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Ron Hiram, Wise Analysis (216 clicks)
Research analyst, dividend investing, oil & gas, mid-cap
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In an article titled, "Distributable Cash Flow ("DCF")," I present the definition of DCF used by Magellan Midstream Partners, L.P. (MMP) and provide a comparison to definitions used by other master limited partnerships. Using MMP's definition, DCF for the 12 month period ending 12/31/11 was $461 million ($4.08 per unit), up from $400 million in 2010 ($3.60-$3.65 per unit, depending on which weighted average number of units number is selected). As always, I first attempt to assess how these figures compare with what I call sustainable DCF for these periods and whether distributions were funded by additional debt or issuing additional units.

The generic reasons why DCF as reported by the MLP may differ from sustainable DCF are reviewed in an article titled, "Estimating Sustainable DCF-Why and How." Applying the method described there to MMP results through December 31, 2011 generates the comparison outlined in the table below:

12 months ending: 12/31/11 12/31/10
Net cash provided by operating activities 577.3 424.7
Less: Maintenance capital expenditures (70.0) (44.6)
Less: Working capital (generated) (14.5) -
Less: Net income attributable to non-controlling interests (0.1) (0.4)
Sustainable DCF 492.8 379.6
Add: Net income attributable to non-controlling interests 0.1 0.4
Risk management activities (22.4) 7.8
Other (9.9) (4.2)
DCF as reported 460..5 399.8

Figures in $ Millions

Results for 2011 present a very clean picture. There is no appreciable difference between reported DCF and what I term sustainable DCF. The principal difference relates to risk management activities. Generally I do not generally consider cash generated by risk management activities to be sustainable, although I recognize that one could reasonable argue that bona fide hedging of commodity price risks should be included. The MMP risk management activities seem to be directly related to such hedging, so I could go both ways on this (in which case there would be almost no difference between reported and sustainable DCF).

Coverage ratios appear strong, as indicated in the table below:

12 months ending: 12/31/11 12/31/10
Distributions to unitholders ($ Millions) $351 $319
reported DCF per unit $4.08 $3.65
Sustainable DCF per unit $4.36 $3.47
Coverage ratio based on reported DCF 1.31 1.25
Coverage ratio based on sustainable DCF 1.40 1.19

The simplified cash flow statement in the table below gives a clear picture of how distributions have been funded in the last two years. The table nets certain items (e.g., debt incurred vs. repaid) and separates cash generation from cash consumption.

Simplified Sources and Uses of Funds

12 months ending: 12/31/11 12/31/10
Capital expenditures ex maintenance, net of proceeds from sale of PP&E (121) (172)
Acquisitions, investments (net of sale proceeds) (69) (374)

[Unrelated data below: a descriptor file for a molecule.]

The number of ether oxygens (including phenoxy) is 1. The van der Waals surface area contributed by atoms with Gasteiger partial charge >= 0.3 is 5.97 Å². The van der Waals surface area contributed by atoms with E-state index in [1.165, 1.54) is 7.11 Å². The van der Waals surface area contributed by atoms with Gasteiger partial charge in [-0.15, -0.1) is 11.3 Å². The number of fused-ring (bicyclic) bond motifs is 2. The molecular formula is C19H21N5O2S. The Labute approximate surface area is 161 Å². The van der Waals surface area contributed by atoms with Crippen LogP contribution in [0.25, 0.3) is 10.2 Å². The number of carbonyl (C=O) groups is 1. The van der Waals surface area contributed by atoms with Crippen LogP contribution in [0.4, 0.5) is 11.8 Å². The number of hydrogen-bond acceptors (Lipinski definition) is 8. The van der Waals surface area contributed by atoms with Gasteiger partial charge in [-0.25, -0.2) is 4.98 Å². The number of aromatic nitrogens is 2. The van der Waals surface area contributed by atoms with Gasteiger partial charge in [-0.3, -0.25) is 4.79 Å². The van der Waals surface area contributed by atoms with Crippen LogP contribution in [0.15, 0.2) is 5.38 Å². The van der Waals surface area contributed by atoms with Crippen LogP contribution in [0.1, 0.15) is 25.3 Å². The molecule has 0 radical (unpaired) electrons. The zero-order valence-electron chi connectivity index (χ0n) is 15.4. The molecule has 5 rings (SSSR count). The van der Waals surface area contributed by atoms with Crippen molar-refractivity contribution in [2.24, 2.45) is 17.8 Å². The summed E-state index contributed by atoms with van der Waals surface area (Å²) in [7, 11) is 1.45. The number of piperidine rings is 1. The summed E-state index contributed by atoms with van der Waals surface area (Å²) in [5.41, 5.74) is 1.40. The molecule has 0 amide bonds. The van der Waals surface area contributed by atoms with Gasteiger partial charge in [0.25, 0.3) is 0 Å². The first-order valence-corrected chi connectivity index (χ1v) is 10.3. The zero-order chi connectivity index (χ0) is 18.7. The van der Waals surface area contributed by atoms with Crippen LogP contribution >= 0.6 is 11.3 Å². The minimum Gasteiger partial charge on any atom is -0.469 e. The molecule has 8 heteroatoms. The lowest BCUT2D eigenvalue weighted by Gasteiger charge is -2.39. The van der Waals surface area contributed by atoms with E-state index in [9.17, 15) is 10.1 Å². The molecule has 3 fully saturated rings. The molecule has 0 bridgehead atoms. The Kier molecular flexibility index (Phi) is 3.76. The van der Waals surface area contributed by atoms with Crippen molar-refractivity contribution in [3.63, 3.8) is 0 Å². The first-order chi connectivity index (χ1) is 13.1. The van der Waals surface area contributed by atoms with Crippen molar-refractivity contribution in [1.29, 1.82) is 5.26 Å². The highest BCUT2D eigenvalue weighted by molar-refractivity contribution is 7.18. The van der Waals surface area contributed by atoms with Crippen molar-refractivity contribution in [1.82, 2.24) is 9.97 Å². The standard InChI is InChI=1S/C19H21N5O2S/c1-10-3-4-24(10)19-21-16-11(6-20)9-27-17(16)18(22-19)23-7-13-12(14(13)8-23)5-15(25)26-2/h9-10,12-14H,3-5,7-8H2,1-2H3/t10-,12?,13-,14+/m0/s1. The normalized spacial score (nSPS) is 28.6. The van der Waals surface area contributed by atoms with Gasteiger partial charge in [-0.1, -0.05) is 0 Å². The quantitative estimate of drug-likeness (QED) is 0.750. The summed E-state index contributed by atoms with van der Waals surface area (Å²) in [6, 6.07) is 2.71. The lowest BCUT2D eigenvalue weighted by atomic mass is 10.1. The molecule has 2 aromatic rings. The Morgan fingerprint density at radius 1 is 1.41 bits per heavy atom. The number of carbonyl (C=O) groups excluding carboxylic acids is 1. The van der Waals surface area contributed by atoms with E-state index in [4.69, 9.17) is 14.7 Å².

Other CF from financing activities, net (1) -
(192) (546)
- -
Net cash from operations, less maintenance capex, less net income from non-controlling interests, less distributions 156 61
Cash contributions/distributions related to affiliates & noncontrolling interests - 4
Debt incurred (repaid) 236 212
Partnership units issued - 258
Other CF from investing activities, net 2 -
394 549
Net change in cash 202 3

Figures in $ Millions

The numbers indicate solid, sustainable, performance. Net cash from operations, less maintenance capital expenditures, less cash related to net income attributable to non-partners exceeded distributions by $156 million in 2011 and by $61 million in 2010. MMP is not using cash raised from issuance of debt and equity to fund distributions. The excess enables MMP to reduce reliance on the issuance of additional partnership units or debt to fund expansion projects. As an aside, 2011 net income more than covered distributions, a relatively rare occurrence in the MLP universe.

MMP spent $198.9 million and $549.8 million on acquisitions and growth projects during 2011 and 2010, respectively, and projects spending approximately $430.0 million in 2012 on projects now underway, with additional spending of approximately $90.0 million in 2013 to complete these projects.

It seems that approximately 50% of the acquisitions and growth projects budgeted for 2012 appears to have already been prefunded because MMP has been retaining an extraordinarily high level of cash on its balance sheet since 3Q11 (for a further drill-down that reviews the breakdown by quarter of the 2011numbers in this report, click here). During that quarter MMP issued, at a premium, an additional $250.0 million of its 4.25% notes due 2021 and generated net proceeds of $258.7 million. Although MMP noted that these proceeds were used to repay $193 million of borrowings outstanding under its revolving credit facility, the fact is cash balance as of year-end totaled approximately $210 million. Management notes there is a pipeline of more than $500.0 million of other potential growth projects in earlier stages of development. Perhaps the high level of cash held indicates management expects some of these may come to fruition sooner rather than later.

Management's guidance for distribution growth is 9% for 2012 and 8-10% for 2013.

One note of caution - MMP's current unit price provides a yield of ~4.5%, one of the lowest of the large capitalization pipeline MLPs.

Source: A Closer Look At Magellan Midstream Partners' 2011 Distributable Cash Flow